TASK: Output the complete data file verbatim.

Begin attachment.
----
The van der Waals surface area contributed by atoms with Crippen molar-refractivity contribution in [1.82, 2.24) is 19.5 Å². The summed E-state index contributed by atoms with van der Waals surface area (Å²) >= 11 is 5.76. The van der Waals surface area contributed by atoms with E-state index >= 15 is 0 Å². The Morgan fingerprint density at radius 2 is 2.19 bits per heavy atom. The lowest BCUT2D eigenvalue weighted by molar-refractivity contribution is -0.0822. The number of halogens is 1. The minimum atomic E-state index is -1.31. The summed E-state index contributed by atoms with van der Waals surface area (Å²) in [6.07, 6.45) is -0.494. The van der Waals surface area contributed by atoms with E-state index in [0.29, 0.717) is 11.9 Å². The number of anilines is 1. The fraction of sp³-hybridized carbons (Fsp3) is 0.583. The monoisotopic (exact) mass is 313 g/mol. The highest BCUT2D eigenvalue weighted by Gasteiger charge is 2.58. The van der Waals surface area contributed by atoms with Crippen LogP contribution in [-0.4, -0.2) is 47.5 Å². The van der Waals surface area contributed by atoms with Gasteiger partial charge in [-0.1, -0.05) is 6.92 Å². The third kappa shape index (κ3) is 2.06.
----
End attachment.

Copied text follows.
The van der Waals surface area contributed by atoms with Crippen molar-refractivity contribution in [1.82, 2.24) is 19.5 Å². The summed E-state index contributed by atoms with van der Waals surface area (Å²) >= 11 is 5.76. The van der Waals surface area contributed by atoms with E-state index >= 15 is 0 Å². The Morgan fingerprint density at radius 2 is 2.19 bits per heavy atom. The lowest BCUT2D eigenvalue weighted by molar-refractivity contribution is -0.0822. The number of halogens is 1. The minimum atomic E-state index is -1.31. The summed E-state index contributed by atoms with van der Waals surface area (Å²) in [6.07, 6.45) is -0.494. The van der Waals surface area contributed by atoms with E-state index in [0.29, 0.717) is 11.9 Å². The number of anilines is 1. The fraction of sp³-hybridized carbons (Fsp3) is 0.583. The monoisotopic (exact) mass is 313 g/mol. The highest BCUT2D eigenvalue weighted by Gasteiger charge is 2.58. The van der Waals surface area contributed by atoms with Crippen LogP contribution in [-0.4, -0.2) is 47.5 Å². The van der Waals surface area contributed by atoms with Gasteiger partial charge in [-0.1, -0.05) is 6.92 Å². The third kappa shape index (κ3) is 2.06.